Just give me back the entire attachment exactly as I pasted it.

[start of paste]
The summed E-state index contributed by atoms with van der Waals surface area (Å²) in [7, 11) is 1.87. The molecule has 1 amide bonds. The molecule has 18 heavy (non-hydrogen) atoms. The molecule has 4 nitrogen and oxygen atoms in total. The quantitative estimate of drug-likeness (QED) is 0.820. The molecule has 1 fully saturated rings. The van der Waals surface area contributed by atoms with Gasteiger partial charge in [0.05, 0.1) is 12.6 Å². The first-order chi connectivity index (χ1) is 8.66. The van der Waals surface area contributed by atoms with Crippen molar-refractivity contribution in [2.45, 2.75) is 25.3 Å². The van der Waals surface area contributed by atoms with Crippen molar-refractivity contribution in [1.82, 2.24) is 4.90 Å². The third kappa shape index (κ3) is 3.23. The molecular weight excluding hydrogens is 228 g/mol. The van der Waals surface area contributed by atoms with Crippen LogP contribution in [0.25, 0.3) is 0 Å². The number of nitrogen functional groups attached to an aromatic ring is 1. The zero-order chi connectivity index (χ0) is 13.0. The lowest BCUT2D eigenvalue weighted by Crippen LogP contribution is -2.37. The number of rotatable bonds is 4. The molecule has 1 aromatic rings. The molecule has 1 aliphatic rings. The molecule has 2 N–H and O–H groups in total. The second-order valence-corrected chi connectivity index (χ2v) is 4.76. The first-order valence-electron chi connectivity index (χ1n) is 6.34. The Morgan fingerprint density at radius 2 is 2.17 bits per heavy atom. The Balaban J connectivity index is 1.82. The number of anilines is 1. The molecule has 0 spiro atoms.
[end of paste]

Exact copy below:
The summed E-state index contributed by atoms with van der Waals surface area (Å²) in [7, 11) is 1.87. The molecule has 1 amide bonds. The molecule has 18 heavy (non-hydrogen) atoms. The molecule has 4 nitrogen and oxygen atoms in total. The quantitative estimate of drug-likeness (QED) is 0.820. The molecule has 1 fully saturated rings. The van der Waals surface area contributed by atoms with Gasteiger partial charge in [0.05, 0.1) is 12.6 Å². The first-order chi connectivity index (χ1) is 8.66. The van der Waals surface area contributed by atoms with Crippen molar-refractivity contribution in [2.45, 2.75) is 25.3 Å². The van der Waals surface area contributed by atoms with Crippen molar-refractivity contribution in [1.82, 2.24) is 4.90 Å². The third kappa shape index (κ3) is 3.23. The molecular weight excluding hydrogens is 228 g/mol. The van der Waals surface area contributed by atoms with Crippen LogP contribution in [0.25, 0.3) is 0 Å². The number of nitrogen functional groups attached to an aromatic ring is 1. The zero-order chi connectivity index (χ0) is 13.0. The lowest BCUT2D eigenvalue weighted by Crippen LogP contribution is -2.37. The number of rotatable bonds is 4. The molecule has 1 aromatic rings. The molecule has 1 aliphatic rings. The molecule has 2 N–H and O–H groups in total. The second-order valence-corrected chi connectivity index (χ2v) is 4.76. The first-order valence-electron chi connectivity index (χ1n) is 6.34. The Morgan fingerprint density at radius 2 is 2.17 bits per heavy atom. The Balaban J connectivity index is 1.82. The number of anilines is 1. The molecule has 0 spiro atoms.